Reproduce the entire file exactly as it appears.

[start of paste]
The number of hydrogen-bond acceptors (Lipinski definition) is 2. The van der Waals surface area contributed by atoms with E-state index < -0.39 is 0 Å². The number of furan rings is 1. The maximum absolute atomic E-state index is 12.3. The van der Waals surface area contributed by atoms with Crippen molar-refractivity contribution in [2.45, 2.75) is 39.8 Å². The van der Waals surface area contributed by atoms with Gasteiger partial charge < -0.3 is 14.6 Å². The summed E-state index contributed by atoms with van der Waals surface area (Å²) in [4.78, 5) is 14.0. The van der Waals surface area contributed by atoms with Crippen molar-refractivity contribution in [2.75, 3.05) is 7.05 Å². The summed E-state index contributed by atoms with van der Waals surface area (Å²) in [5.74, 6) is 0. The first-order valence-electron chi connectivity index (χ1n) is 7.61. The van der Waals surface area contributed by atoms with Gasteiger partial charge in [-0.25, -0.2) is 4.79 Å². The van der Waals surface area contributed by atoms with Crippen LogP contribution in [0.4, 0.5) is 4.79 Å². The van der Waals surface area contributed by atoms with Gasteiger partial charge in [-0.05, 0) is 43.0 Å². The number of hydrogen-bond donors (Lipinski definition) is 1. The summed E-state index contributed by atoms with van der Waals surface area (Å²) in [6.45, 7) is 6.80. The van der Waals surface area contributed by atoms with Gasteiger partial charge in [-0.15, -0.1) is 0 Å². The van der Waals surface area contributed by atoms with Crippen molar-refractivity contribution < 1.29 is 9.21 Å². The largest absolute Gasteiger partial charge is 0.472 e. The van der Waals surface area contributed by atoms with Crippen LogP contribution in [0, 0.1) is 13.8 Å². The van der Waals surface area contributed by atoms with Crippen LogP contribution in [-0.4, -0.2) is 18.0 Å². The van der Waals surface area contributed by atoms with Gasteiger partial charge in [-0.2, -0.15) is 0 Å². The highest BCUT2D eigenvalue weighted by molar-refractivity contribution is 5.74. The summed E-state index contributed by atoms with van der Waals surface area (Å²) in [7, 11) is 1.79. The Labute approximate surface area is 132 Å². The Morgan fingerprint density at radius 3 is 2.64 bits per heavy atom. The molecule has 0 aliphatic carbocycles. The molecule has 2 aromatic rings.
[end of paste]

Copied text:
The number of hydrogen-bond acceptors (Lipinski definition) is 2. The van der Waals surface area contributed by atoms with E-state index < -0.39 is 0 Å². The number of furan rings is 1. The maximum absolute atomic E-state index is 12.3. The van der Waals surface area contributed by atoms with Crippen molar-refractivity contribution in [2.45, 2.75) is 39.8 Å². The van der Waals surface area contributed by atoms with Gasteiger partial charge < -0.3 is 14.6 Å². The summed E-state index contributed by atoms with van der Waals surface area (Å²) in [4.78, 5) is 14.0. The van der Waals surface area contributed by atoms with Crippen molar-refractivity contribution in [2.75, 3.05) is 7.05 Å². The summed E-state index contributed by atoms with van der Waals surface area (Å²) in [5.74, 6) is 0. The first-order valence-electron chi connectivity index (χ1n) is 7.61. The van der Waals surface area contributed by atoms with Gasteiger partial charge in [-0.25, -0.2) is 4.79 Å². The van der Waals surface area contributed by atoms with Crippen LogP contribution in [0.4, 0.5) is 4.79 Å². The van der Waals surface area contributed by atoms with Gasteiger partial charge in [-0.05, 0) is 43.0 Å². The number of hydrogen-bond donors (Lipinski definition) is 1. The summed E-state index contributed by atoms with van der Waals surface area (Å²) in [6.45, 7) is 6.80. The van der Waals surface area contributed by atoms with Gasteiger partial charge in [-0.15, -0.1) is 0 Å². The van der Waals surface area contributed by atoms with Crippen molar-refractivity contribution < 1.29 is 9.21 Å². The largest absolute Gasteiger partial charge is 0.472 e. The van der Waals surface area contributed by atoms with Crippen LogP contribution in [0, 0.1) is 13.8 Å². The van der Waals surface area contributed by atoms with Crippen LogP contribution in [-0.4, -0.2) is 18.0 Å². The van der Waals surface area contributed by atoms with Gasteiger partial charge in [-0.2, -0.15) is 0 Å². The highest BCUT2D eigenvalue weighted by molar-refractivity contribution is 5.74. The summed E-state index contributed by atoms with van der Waals surface area (Å²) in [7, 11) is 1.79. The Labute approximate surface area is 132 Å². The Morgan fingerprint density at radius 3 is 2.64 bits per heavy atom. The molecule has 0 aliphatic carbocycles. The molecule has 2 aromatic rings.